04 Apr Stress: Is It All In The Mind?
Look at this scared kitten! We can all see that it feels threatened. It has arched its back, pulled its head back into its body, its eyes are widened, and everything is tense – poised for flight or fight. And that’s just what we see on the outside, inside adrenaline is released and the heart rate goes up, blood is diverted from the gut to the muscles, so they are ready for action. Everything is diverted to just what is needed for immediate survival.
Once the threat has gone, this kitten will be quick to come out of this state, and only minutes later it can be back to being playful or languid and relaxed.
I’m not a cat, so why is this relevant to me?
Well, we are mammals, and this response to threat is a basic one that is very old evolutionarily. Therefore, when frightened or shocked we behave in a very similar way: fight, flight or freeze.
Luckily, we are not often in life and death situations, but we are often under stress, which is essentially a mild form of (perceived) threat. We have all of these physical responses, adrenaline and cortisol release and changes to our nervous system in the same way, but just more subtly and over much longer periods of time.
And unfortunately, as humans, because of our capacity to think and worry we don’t even have to be under direct stress in that moment, we can create this stress state all by ourselves! If we don’t let our tense posture go, like a kitten does when the threat has passed, we can end up retaining this as our default posture. “Practice makes permanent” – i.e. if you have this tense, defensive response most of the time the brain will eventually set this way of being as your “normal”, and a light, open posture will start to feel a bit strange and abnormal.
This is why “good” posture isn’t about being upright or being perfectly aligned in some way.
It is that if we can shake off our tension patterns, we naturally tend to open out and come up to our full height. And this can go hand in hand with feelings of relaxation and confidence, as our “fight and flight” systems are less activated.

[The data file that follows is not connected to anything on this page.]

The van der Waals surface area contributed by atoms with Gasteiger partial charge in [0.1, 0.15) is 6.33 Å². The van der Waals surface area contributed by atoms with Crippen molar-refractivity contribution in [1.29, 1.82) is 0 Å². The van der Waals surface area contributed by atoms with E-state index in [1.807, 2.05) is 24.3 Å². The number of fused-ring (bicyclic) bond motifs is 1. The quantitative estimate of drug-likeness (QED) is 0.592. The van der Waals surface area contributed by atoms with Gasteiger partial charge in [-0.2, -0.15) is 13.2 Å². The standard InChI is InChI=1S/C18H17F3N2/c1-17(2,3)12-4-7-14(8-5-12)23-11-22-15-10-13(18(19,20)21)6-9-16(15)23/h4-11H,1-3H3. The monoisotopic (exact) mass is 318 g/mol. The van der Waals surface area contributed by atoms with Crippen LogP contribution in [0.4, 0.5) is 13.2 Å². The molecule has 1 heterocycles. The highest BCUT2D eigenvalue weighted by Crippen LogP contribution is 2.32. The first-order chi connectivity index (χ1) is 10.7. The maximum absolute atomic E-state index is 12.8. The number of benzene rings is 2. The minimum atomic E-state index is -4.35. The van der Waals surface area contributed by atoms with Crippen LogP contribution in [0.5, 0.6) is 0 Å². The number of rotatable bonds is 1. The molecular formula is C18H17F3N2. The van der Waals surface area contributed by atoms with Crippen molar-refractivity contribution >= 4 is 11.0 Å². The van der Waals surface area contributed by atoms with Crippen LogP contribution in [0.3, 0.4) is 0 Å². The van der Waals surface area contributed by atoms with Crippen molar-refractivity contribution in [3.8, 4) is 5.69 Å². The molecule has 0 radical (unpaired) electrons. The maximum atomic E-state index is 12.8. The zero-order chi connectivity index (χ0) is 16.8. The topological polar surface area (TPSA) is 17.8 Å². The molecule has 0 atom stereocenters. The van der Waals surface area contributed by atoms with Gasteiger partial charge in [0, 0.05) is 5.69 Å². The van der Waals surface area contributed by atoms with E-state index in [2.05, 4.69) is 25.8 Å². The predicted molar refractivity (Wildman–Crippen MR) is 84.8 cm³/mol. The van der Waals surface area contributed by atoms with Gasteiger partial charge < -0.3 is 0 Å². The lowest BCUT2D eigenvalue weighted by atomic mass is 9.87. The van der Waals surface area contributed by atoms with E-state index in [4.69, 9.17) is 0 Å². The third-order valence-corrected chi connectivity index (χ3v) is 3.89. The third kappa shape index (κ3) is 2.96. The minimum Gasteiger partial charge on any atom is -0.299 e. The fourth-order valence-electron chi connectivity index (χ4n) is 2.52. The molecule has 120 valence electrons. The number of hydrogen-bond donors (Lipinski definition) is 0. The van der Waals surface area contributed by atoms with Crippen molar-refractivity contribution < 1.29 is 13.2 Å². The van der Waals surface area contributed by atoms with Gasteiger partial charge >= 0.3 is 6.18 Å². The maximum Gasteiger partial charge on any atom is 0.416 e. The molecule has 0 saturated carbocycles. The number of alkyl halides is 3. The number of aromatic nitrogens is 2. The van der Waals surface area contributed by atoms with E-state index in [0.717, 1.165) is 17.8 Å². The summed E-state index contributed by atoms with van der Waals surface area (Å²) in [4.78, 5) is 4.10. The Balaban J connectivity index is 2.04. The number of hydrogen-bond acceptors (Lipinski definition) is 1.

If you are prone to anxious thoughts or worrying it can be useful to remember that these thoughts will be triggering some of these physical responses in you, and vice versa. If you can notice and reduce some of these responses this can help calm the mind. Body and mind aren’t separate!
So to calm your inner kitten…..
- Start with your neck and shoulders. Think of letting go with the muscles of the shoulders. Ungrip the neck muscles so that you aren’t pulling your head back.
- Think of letting yourself come up to your full height- Keep this thought light, like a gentle request. If you physically stretch or pull yourself up you will be adding another layer of tension rather than undoing it.
- Remember that you might hold a ‘defensive’ posture as your “normal”, so don’t expect to feel a dramatic shift. But if you keep releasing the tension, when you remember to think about it, gradually changes will happen.
This can all seem a strange way of going about things to begin with. Do less? Let go of tension? How do I do that? How do I even know if I am tense if being tense is my “normal”?
This is where a little hands-on help can go a long way. If you want to learn where you are holding your tension , and how to let it go, I’d love to help you. Get in touch.